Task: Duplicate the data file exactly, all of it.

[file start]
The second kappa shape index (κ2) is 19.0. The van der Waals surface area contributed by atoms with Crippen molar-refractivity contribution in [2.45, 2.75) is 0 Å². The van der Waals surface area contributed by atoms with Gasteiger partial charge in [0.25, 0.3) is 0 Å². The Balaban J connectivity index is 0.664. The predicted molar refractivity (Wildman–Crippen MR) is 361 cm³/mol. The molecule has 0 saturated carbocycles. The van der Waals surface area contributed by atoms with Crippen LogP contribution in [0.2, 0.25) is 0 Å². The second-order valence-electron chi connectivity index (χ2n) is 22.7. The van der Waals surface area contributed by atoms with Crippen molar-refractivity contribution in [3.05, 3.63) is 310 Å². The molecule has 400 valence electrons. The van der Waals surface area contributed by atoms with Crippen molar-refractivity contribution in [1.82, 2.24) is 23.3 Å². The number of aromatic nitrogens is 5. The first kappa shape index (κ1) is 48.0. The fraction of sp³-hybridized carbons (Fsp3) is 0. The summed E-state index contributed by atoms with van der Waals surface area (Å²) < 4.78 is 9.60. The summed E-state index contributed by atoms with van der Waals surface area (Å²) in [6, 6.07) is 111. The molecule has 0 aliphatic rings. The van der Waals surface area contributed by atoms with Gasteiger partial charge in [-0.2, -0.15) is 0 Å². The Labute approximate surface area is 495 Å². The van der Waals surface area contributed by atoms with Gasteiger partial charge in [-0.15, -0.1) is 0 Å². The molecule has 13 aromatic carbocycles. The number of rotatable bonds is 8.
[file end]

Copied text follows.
The second kappa shape index (κ2) is 19.0. The van der Waals surface area contributed by atoms with Crippen molar-refractivity contribution in [2.45, 2.75) is 0 Å². The van der Waals surface area contributed by atoms with Gasteiger partial charge in [0.25, 0.3) is 0 Å². The Balaban J connectivity index is 0.664. The predicted molar refractivity (Wildman–Crippen MR) is 361 cm³/mol. The molecule has 0 saturated carbocycles. The van der Waals surface area contributed by atoms with Crippen LogP contribution in [0.2, 0.25) is 0 Å². The second-order valence-electron chi connectivity index (χ2n) is 22.7. The van der Waals surface area contributed by atoms with Crippen molar-refractivity contribution in [3.05, 3.63) is 310 Å². The molecule has 400 valence electrons. The van der Waals surface area contributed by atoms with Crippen molar-refractivity contribution in [1.82, 2.24) is 23.3 Å². The number of aromatic nitrogens is 5. The first kappa shape index (κ1) is 48.0. The fraction of sp³-hybridized carbons (Fsp3) is 0. The summed E-state index contributed by atoms with van der Waals surface area (Å²) < 4.78 is 9.60. The summed E-state index contributed by atoms with van der Waals surface area (Å²) in [6, 6.07) is 111. The molecule has 0 aliphatic rings. The van der Waals surface area contributed by atoms with Gasteiger partial charge in [-0.2, -0.15) is 0 Å². The Labute approximate surface area is 495 Å². The van der Waals surface area contributed by atoms with Gasteiger partial charge in [-0.15, -0.1) is 0 Å². The molecule has 13 aromatic carbocycles. The number of rotatable bonds is 8.